Three Iowa City students are getting a rare opportunity to hunt for life on Mars. A University of Iowa graduate student will lead the team, along with two Iowa City City High schoolers, as part of NASA’s latest robotic mission.
Juan Diaz, who’s pursing his doctorate in science education at the U-of-I, says they’ll go to Arizona next summer to help scientists on the Phoenix Mars Lander Mission. Diaz says the Phoenix spacecraft was launched earlier this month and is due on Mars in May of 2008.
Diaz says, "Basically, what we’re going to do is work with one part of the instrumentation, called MECA." An arm on the spacecraft will extend down to the Martian ice and soil, scoop up samples and then analyze them with MECA — which stands for microscopy, electrochemistry and conductivity analyzer. It’s one of the seven instruments aboard the deck of Phoenix.
Diaz says the spacecraft is destined for a particular section of Mars that’s still largely unexplored, an area they hope will hold frozen clues about possible life on the Red Planet. He says: "The weird thing is, it’s in the North Pole, close to the permafrost. We’re looking for life, any kind. It’s pretty exciting."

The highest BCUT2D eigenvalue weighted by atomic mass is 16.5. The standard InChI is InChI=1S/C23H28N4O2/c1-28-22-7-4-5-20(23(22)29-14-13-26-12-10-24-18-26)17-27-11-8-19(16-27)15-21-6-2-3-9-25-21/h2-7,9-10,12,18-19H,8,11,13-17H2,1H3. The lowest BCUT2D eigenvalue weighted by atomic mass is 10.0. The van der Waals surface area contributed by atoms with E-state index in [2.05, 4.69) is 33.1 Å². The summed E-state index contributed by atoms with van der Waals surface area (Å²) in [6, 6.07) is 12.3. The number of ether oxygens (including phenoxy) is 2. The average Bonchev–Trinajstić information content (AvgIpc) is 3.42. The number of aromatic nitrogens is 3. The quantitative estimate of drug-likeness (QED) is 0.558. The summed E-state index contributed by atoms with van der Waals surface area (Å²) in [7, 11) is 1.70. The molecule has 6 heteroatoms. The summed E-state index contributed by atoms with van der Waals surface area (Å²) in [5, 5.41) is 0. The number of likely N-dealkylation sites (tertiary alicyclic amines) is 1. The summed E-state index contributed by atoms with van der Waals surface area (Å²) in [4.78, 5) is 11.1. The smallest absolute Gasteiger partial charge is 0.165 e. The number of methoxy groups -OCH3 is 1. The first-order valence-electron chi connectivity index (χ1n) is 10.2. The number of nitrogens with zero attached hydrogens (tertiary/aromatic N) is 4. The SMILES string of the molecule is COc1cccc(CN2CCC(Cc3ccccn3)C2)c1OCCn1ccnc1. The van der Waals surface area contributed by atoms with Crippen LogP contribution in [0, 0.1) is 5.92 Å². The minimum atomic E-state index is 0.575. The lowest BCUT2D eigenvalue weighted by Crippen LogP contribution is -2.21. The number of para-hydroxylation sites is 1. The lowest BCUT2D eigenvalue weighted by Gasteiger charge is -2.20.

By dissolving small amounts of soil in water, MECA will be used to determine the p-H, amounts of minerals like magnesium, chloride and bromide, as well as dissolved oxygen and carbon dioxide. Diaz has master’s degrees in physics and astronomy and is working with City High students Tomas Daly and Fletcher Bates. They were among 13 student/teacher teams nationwide chosen to take part in the Phoenix mission and are the only team from Iowa.
Diaz says it’s thrilling to be taking part in a project that could help unlock some of the mysteries of our solar system He says: "I hope we find something. I’m sure we’re not alone in the universe. Life can be in any kind of form. It doesn’t have to be little, green men, or something like that, so I hope we find something interesting." The 40-year-old Diaz was a university physics professor in Puerto Rico before coming to the U-of-I to further his education.